The Evening Standard in London solicited a letter from me. In the end they didn’t print it (no hard feelings) so here it is for a select readership. [Later: they printed a précis later – see end.]
The coalition is like an emperor with no clothes, now reaching for a loin cloth. Having followed policies the exact opposite of what we needed to lower the ratio of debt to GDP, it now finds debt still rising and GDP still falling while the misery of austerity continues to take its awful toll on low and middle-income Britons.
Yes housing is in a crisis and yes a massive increase in infrastructure investment would help to put their disasters into reverse. But these proposals are a tiny softening of the deflationary storm and are likely to have some perverse effects.
The relaxation of the requirements local authorities impose for affordable housing in development schemes threatens to rob us of what little new affordable housing we do produce. They say they are doing it to improve the viability of stalled schemes. Indeed it will, but developers may just switch their energies to those schemes and away from others. There is no sign of a radical surge of demand which would make it profitable for builders to produce much more. There is no evidence that total output will increase – and the government doesn’t seem to have extracted any promises in exchange for their new deal. Most seriously, however, the measure will have an effect on land prices. What the country needs for a just and sustainable housing system is for land prices to fall substantially and then remain stable in the long run. Larger scale housebuilding (public and private) could then resume. The relaxation of the social housing percentage will help bolster land prices and is the last thing we need. The main beneficiaries will be the owners of land banks.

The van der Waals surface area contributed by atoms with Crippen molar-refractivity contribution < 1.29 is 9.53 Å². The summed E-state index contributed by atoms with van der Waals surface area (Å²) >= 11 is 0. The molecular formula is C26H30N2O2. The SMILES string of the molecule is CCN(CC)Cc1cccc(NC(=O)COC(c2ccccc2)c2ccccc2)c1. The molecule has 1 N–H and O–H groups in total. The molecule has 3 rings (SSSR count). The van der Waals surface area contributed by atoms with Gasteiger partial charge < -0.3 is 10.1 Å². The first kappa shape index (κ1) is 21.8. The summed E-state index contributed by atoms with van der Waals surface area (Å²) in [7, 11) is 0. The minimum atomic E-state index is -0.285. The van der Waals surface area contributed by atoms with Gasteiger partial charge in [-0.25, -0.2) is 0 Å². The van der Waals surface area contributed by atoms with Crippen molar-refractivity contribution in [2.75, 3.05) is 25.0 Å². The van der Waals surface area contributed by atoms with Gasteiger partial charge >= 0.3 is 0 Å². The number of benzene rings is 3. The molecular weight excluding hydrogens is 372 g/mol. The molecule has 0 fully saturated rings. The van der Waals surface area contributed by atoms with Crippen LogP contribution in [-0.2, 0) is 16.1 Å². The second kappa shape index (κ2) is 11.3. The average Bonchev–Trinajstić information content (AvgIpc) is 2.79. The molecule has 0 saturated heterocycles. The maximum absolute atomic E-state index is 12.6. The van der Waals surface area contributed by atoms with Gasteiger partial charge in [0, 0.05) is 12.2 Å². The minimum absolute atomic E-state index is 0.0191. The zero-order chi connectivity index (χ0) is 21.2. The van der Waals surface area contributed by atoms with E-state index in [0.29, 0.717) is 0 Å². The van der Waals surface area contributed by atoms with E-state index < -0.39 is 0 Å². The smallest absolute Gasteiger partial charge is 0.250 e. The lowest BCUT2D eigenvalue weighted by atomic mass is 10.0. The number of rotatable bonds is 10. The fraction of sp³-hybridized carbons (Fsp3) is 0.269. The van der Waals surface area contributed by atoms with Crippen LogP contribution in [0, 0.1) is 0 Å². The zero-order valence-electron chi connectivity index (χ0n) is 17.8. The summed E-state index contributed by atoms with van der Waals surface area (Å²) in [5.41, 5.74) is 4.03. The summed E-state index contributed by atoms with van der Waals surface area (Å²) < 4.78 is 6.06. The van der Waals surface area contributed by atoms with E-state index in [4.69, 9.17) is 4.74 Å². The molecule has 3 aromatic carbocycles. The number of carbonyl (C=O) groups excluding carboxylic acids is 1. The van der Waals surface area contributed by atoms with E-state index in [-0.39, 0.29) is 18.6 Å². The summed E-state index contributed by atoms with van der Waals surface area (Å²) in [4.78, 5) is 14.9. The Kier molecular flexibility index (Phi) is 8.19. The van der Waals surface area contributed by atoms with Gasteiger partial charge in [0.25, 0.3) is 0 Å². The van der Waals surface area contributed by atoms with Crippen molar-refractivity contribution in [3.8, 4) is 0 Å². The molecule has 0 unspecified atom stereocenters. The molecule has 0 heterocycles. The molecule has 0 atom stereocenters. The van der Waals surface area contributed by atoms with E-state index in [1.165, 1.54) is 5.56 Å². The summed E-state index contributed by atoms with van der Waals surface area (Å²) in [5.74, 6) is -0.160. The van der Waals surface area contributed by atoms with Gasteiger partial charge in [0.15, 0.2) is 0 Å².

The relaxed rules on back extensions for semis and detached houses is a bizarre move from a Conservative Party. It is hard and slow to get permission for large extensions. That’s not because planners are lazy or obstructive. It’s because people who live next door seek to protect their roses, daylight, sunlight and privacy and local planning policies and local politicians have responded to those views. You could say that a long-established localism is now being replaced by a central government diktat. The government can’t be accused of pandering to suburban voters – quite the reverse – and the big construction firms who support the Tories are not equipped to build thousands of back extensions. So it’s hard to understand their thinking.
The infrastructure proposals are not so bizarre. A lot of social and physical infrastructure is needed and the government’s cuts in these last few years have been disastrous. But we need the employment and growth effects urgently so they should begin by re-starting the schools programme and NHS projects, doing small upgrades to the railway system to remove bottlenecks and resume investment in people through EMA. Those projects are ready to roll. The obsession with mega-projects which take years to plan is a great mistake.
It does all look like a panic reaction. If the Labour Party were not almost as bad on austerity and debt we should be seeking an election. The Green Party is looking good but doesn’t seem big enough or strong enough yet to take over. It’s hard to find grounds for optimism.
Correction made ESA > EMA thanks to @ProjectMimique for pointing it out.
A day or two later they printed a reasonable summary: